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Stab victim tells his story in hard-hitting short film

SURVIVOR: Ethan was stabbed seven times in an unprovoked attack in Peckham in 2017

THE STORIES of black boys and men who survive random knife attacks are vastly overlooked in the mainstream discussions around violent youth crime in the capital and across the UK.

A desire to dispel stereotypes about young black boys had inspired Leon Oldstrong to work on a film which would bring a perspective that’s rarely considered to the national conversation. Then his younger brother was stabbed seven times in an unprovoked attack in Peckham.

The horrific stabbing set a new course for Oldstrong’s film. After 17-year-old Ethan had recovered from his physical injuries and was ready to share his experience, Oldstrong set about documenting his brother coming to terms with not just what happened to him but how people, including those tasked with providing his care, treated him in the aftermath.

NEW NARRATIVES: Director Leon Oldstrong

The result is That’s Not Ours a powerful, factual short film that sees Ethan open up about the attack and the stereotypes he found wrongly assigned to him as a result. At one point, he recounts how a nurse who was responsible for looking after him while he was in the hospital told him he should stop carrying knives. He had never done so. Others told him that what happened to him was because of how he dressed.

When many people see the images of black male stab victims, assumptions of gang membership and affiliation come to mind. It’s essentially a process people go through to rationalise the atrocities and distance themselves from them but it also dehumanises the victims, whether their gang affiliated or not, and suggests in some way they deserved what happened to them.

Because stabbings are widely reported but the trials, if they even happen, don’t get the same coverage, people fill in the gaps, and those gaps are often filled by stereotypes.

While Oldstrong’s work has the capacity to open eyes to an alternate experience of knife crime at odds with those that dominate headlines, and highlight some of the adjacent issues – such as prejudice and institutional racism – which actually many consider needs to be given more prominence in the debate in relation to how they factor into the causes and solutions, he said his primary audience for the film was his “baby brother”.

“I wanted to show Ethan, we see you. If no one else does, we see you,” he said.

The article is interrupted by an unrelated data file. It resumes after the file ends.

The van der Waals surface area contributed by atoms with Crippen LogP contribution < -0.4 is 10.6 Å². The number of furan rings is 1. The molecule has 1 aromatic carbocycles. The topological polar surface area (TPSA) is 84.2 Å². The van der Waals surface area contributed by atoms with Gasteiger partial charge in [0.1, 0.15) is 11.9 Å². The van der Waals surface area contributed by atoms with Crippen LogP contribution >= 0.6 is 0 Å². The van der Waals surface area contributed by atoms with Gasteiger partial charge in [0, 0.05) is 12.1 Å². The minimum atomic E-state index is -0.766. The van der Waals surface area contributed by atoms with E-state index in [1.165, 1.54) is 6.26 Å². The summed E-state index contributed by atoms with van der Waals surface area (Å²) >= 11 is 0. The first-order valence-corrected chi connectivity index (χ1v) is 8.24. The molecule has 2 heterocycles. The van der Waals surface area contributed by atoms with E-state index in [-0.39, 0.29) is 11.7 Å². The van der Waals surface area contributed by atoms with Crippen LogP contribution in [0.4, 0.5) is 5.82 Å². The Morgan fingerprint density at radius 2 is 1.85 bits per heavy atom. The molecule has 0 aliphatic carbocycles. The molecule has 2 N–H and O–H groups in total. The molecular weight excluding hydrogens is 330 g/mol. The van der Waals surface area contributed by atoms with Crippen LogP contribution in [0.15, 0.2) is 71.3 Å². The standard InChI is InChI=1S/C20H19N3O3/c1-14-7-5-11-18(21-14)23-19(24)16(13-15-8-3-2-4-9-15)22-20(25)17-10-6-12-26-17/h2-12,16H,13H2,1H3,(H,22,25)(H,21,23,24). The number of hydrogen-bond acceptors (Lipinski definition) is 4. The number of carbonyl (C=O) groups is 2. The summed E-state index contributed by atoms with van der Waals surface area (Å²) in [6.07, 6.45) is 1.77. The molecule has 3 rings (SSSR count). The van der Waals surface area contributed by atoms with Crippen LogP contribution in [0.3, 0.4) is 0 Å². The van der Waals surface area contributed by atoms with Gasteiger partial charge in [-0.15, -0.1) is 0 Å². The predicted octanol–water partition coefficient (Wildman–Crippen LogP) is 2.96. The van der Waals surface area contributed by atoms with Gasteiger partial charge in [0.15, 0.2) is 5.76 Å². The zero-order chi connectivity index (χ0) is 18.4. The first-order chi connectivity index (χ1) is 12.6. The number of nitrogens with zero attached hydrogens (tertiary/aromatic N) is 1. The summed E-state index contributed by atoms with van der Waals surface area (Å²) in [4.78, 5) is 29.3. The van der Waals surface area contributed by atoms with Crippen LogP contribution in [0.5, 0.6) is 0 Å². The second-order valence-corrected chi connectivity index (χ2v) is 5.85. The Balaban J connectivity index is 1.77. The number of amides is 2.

The former primary school teacher also wanted the black community to realise that it can make content itself, instead of waiting or relying on other outlets to tell its stories, which can often mean negative stereotypes are perpetuated.

DISCUSSION: Oldstrong was joined by filmmakers Jason Barrett, Femi Oyeniran for a Q&A after a screening of That's Not Ours in London last month

This was a topic that was discussed during the Q&A that followed a screening of the film at Stockwell Playhouse last month, when Oldstrong was joined by filmmakers Jason Barrett, Femi Oyeniran.

Oyeniran, the director of The Intent and The Intent 2 was quizzed on his work which depicts gang violence.

Defending his creative freedom, Oyeniran said: "As a black filmmaker you're under pressure to represent every single black person's experience.”

He said that while his work does cover various elements of the black experience, hit films such as Bad Boys and Juice had also heavily inspired his filmmaking.

“I want to make what I want to make when I want to make...we should all contribute what we can,” he said.

Barrett also agreed with there being a place for different narratives to share the spotlight but he also spoke about audience behaviour and how this can influence the type of content that is made, citing examples of the popularity and success of films that focus around gang violence compared to those that explore familial and romantic love outside of that context. “There's definitely something that the audience has to take some responsibility for,” he said.

Oldstrong expressed that he was focused on creating work that showcased underrepresented stories and helped broaden perceptions of black people’s experiences among both the community itself and those outside of it. Just as he has done with That’s Not Ours.

Watch the trailer for the film below and catch it in full

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